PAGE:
Bush Proposals Could Result in Sensible Immigration Policy

Commentator Tamar Jacoby believes the individual immigration reform proposals from the Bush administration and members of Congress may not be perfect. But out of them, she thinks will come a workable plan to solve some of the country's immigration problems. This is the second of two commentaries on immigration reform proposals.

Copyright © 2005 NPR. For personal, noncommercial use only. See Terms of Use. For other uses, prior permission required.

STEVE INSKEEP, host:

This week we've been following a debate over immigration in this country. President Bush campaigned for his immigration plan in El Paso, Texas, yesterday. Congress may consider reviving immigration laws in the coming weeks. In the second of two commentaries, immigration analyst Tamar Jacoby says Americans are running out of patience.

TAMAR JACOBY:

Even from behind the two-way mirror, I could tell the temperature was rising among the women in the focus group The Manhattan Institute commissioned recently. Virtually all the participants had a soft spot for the idea that the United States was a nation of immigrants, but the more they thought about the immigration system today, the less sure they were we could sustain the tradition. `It's all gotten so out of control now,' one explains. With more than half a million illegal immigrants entering the US each year, the question for policy-makers is how exactly to retake control.

Some people think we should just get serious about enforcing immigration law: more border guards, more money for technology along the frontier, and let's finally get tough with employers who hire illegal immigrants. The ultimate in this approach is California Congressman Duncan Hunter's proposal, a 2,000-mile fence from the Pacific to the Gulf of Mexico. The only problem is that it won't work. Enforcement alone won't solve the problem because our current immigration law is so unrealistic it's unenforceable.

The US is undergoing sweeping demographic change. The work force is getting older, birth rates are falling, and our native-born workers are increasingly educated. I don't know any families raising their kids to be busboys or farm hands. In the next decade, we could be five to 10 million workers short of the number we'll need to keep the economy growing. But our current immigration system is based on denial, denial of our labor needs and denial of the foreign workers who meet them. No wonder the system seems out of control.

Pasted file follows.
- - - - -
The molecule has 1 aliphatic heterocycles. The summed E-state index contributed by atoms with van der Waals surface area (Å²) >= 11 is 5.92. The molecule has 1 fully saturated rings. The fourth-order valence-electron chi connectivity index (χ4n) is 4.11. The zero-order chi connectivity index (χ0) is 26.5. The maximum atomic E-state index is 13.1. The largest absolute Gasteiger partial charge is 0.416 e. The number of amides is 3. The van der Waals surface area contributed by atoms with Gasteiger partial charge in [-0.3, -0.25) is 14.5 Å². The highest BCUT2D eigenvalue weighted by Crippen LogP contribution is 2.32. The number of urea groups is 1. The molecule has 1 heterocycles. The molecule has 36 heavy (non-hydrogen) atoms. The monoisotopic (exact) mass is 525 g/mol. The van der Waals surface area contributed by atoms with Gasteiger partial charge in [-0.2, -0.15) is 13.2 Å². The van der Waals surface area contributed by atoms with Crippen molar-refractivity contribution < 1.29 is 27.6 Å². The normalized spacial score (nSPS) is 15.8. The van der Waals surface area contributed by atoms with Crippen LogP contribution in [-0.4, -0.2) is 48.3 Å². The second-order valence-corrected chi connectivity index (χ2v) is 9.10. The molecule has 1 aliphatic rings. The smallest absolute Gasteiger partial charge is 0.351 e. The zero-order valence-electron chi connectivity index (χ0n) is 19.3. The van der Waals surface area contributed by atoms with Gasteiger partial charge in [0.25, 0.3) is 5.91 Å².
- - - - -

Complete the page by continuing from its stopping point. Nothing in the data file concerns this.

Far better would be to recognize our labor needs and meet them with realistic immigration quotas. People are entering the country illegally to do jobs American workers don't want, so give them a legal way to enter the country and then enforce those quotas to the letter. This is what the best of the reform plans propose. The president's plan, restated this week, and several proposals before Congress combine a guest worker program with much tougher enforcement. They call for more border guards than we have now. Unlike the last time we reformed the immigration system, these plans include employer sanctions that would really stick, and if Congress does its job right, there will be incentives so some guest workers go home when their work stints are over, and incentives so that others become US citizens.

But all these proposals are based on the same theory: It's very hard, if not impossible, to enforce unrealistic law. Just think about Prohibition. Recognize reality and you can regulate it. Critics call this amnesty, but the women in the focus group didn't see it that way. They liked the idea of a bill that would give illegal immigrants a chance to earn their way on to the right side of the law, because they weren't ready yet to give up on the idea of the US as a nation of immigrants. They just wanted to make sure that it was happening legally.

INSKEEP: That's commentary from Tamar Jacoby, a senior fellow at The Manhattan Institute, an economic and political think tank.

You're listening to MORNING EDITION from NPR News.

Copyright © 2005 NPR. All rights reserved. No quotes from the materials contained herein may be used in any media without attribution to NPR. This transcript is provided for personal, noncommercial use only, pursuant to our Terms of Use. Any other use requires NPR's prior permission. Visit our permissions page for further information.

NPR transcripts are created on a rush deadline by a contractor for NPR, and accuracy and availability may vary. This text may not be in its final form and may be updated or revised in the future. Please be aware that the authoritative record of NPR's programming is the audio.

Related NPR Stories

Comments

 

Please keep your community civil. All comments must follow the NPR.org Community rules and terms of use, and will be moderated prior to posting. NPR reserves the right to use the comments we receive, in whole or in part, and to use the commenter's name and location, in any medium. See also the Terms of Use, Privacy Policy and Community FAQ.